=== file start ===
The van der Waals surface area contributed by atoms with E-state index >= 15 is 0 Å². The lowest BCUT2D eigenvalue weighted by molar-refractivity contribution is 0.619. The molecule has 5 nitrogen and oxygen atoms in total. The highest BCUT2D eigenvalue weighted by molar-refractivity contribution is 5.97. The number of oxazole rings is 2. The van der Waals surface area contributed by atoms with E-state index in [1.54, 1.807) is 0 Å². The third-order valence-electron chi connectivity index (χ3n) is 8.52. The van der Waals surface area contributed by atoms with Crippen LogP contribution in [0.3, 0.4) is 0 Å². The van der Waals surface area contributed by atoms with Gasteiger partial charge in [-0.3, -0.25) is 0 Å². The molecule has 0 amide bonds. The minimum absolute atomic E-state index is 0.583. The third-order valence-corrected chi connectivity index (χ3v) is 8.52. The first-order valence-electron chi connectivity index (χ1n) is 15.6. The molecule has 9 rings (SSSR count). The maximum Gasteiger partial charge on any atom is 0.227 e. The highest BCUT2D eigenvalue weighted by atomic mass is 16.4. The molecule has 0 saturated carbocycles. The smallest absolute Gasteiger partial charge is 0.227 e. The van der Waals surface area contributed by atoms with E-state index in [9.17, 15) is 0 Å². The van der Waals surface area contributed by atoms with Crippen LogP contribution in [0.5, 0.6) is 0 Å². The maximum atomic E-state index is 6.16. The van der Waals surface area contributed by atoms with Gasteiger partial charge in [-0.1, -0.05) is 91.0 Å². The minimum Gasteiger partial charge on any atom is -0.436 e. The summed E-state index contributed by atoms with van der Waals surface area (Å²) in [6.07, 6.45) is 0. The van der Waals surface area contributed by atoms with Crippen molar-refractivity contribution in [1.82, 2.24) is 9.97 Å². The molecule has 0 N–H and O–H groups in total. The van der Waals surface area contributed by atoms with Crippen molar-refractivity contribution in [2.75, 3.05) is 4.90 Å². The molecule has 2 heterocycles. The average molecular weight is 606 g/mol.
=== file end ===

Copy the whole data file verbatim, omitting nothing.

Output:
The van der Waals surface area contributed by atoms with E-state index >= 15 is 0 Å². The lowest BCUT2D eigenvalue weighted by molar-refractivity contribution is 0.619. The molecule has 5 nitrogen and oxygen atoms in total. The highest BCUT2D eigenvalue weighted by molar-refractivity contribution is 5.97. The number of oxazole rings is 2. The van der Waals surface area contributed by atoms with E-state index in [1.54, 1.807) is 0 Å². The third-order valence-electron chi connectivity index (χ3n) is 8.52. The van der Waals surface area contributed by atoms with Crippen LogP contribution in [0.3, 0.4) is 0 Å². The van der Waals surface area contributed by atoms with Gasteiger partial charge in [-0.3, -0.25) is 0 Å². The molecule has 0 amide bonds. The minimum absolute atomic E-state index is 0.583. The third-order valence-corrected chi connectivity index (χ3v) is 8.52. The first-order valence-electron chi connectivity index (χ1n) is 15.6. The molecule has 9 rings (SSSR count). The maximum Gasteiger partial charge on any atom is 0.227 e. The highest BCUT2D eigenvalue weighted by atomic mass is 16.4. The molecule has 0 saturated carbocycles. The smallest absolute Gasteiger partial charge is 0.227 e. The van der Waals surface area contributed by atoms with E-state index in [9.17, 15) is 0 Å². The van der Waals surface area contributed by atoms with Crippen LogP contribution in [0.5, 0.6) is 0 Å². The maximum atomic E-state index is 6.16. The van der Waals surface area contributed by atoms with Gasteiger partial charge in [-0.1, -0.05) is 91.0 Å². The minimum Gasteiger partial charge on any atom is -0.436 e. The summed E-state index contributed by atoms with van der Waals surface area (Å²) in [6.07, 6.45) is 0. The van der Waals surface area contributed by atoms with Crippen molar-refractivity contribution in [1.82, 2.24) is 9.97 Å². The molecule has 0 N–H and O–H groups in total. The van der Waals surface area contributed by atoms with Crippen molar-refractivity contribution in [2.75, 3.05) is 4.90 Å². The molecule has 2 heterocycles. The average molecular weight is 606 g/mol.